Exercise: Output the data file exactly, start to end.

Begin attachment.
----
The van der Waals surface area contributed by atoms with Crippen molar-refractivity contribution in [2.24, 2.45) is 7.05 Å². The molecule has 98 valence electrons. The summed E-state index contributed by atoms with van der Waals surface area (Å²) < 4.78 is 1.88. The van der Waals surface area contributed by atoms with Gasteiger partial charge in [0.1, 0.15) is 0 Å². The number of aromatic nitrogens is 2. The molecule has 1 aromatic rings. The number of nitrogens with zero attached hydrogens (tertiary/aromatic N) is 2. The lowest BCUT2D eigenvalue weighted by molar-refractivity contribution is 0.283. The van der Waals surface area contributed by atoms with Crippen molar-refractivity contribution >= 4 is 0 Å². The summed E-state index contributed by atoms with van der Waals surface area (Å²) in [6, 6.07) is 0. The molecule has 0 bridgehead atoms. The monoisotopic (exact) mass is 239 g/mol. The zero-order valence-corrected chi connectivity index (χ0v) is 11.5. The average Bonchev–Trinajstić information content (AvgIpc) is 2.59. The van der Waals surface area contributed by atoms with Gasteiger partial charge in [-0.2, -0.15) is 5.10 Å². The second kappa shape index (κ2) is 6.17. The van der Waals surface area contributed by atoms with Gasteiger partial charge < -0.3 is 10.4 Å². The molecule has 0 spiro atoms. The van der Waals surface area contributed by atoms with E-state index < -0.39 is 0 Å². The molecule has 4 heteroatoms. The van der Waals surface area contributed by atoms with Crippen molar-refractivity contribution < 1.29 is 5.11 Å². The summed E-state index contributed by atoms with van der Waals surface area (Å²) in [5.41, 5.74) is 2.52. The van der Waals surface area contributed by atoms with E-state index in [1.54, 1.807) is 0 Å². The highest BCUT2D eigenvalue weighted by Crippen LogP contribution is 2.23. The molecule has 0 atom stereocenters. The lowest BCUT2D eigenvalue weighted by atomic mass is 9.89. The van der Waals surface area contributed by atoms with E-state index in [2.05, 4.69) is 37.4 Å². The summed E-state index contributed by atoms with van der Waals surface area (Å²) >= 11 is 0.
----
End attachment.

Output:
The van der Waals surface area contributed by atoms with Crippen molar-refractivity contribution in [2.24, 2.45) is 7.05 Å². The molecule has 98 valence electrons. The summed E-state index contributed by atoms with van der Waals surface area (Å²) < 4.78 is 1.88. The van der Waals surface area contributed by atoms with Gasteiger partial charge in [0.1, 0.15) is 0 Å². The number of aromatic nitrogens is 2. The molecule has 1 aromatic rings. The number of nitrogens with zero attached hydrogens (tertiary/aromatic N) is 2. The lowest BCUT2D eigenvalue weighted by molar-refractivity contribution is 0.283. The van der Waals surface area contributed by atoms with Crippen molar-refractivity contribution >= 4 is 0 Å². The summed E-state index contributed by atoms with van der Waals surface area (Å²) in [6, 6.07) is 0. The molecule has 0 bridgehead atoms. The monoisotopic (exact) mass is 239 g/mol. The zero-order valence-corrected chi connectivity index (χ0v) is 11.5. The average Bonchev–Trinajstić information content (AvgIpc) is 2.59. The van der Waals surface area contributed by atoms with Gasteiger partial charge in [-0.2, -0.15) is 5.10 Å². The second kappa shape index (κ2) is 6.17. The van der Waals surface area contributed by atoms with Gasteiger partial charge < -0.3 is 10.4 Å². The molecule has 0 spiro atoms. The van der Waals surface area contributed by atoms with E-state index < -0.39 is 0 Å². The molecule has 4 heteroatoms. The van der Waals surface area contributed by atoms with Crippen molar-refractivity contribution < 1.29 is 5.11 Å². The summed E-state index contributed by atoms with van der Waals surface area (Å²) in [5.41, 5.74) is 2.52. The van der Waals surface area contributed by atoms with E-state index in [1.54, 1.807) is 0 Å². The highest BCUT2D eigenvalue weighted by Crippen LogP contribution is 2.23. The molecule has 0 atom stereocenters. The lowest BCUT2D eigenvalue weighted by atomic mass is 9.89. The van der Waals surface area contributed by atoms with E-state index in [2.05, 4.69) is 37.4 Å². The summed E-state index contributed by atoms with van der Waals surface area (Å²) >= 11 is 0.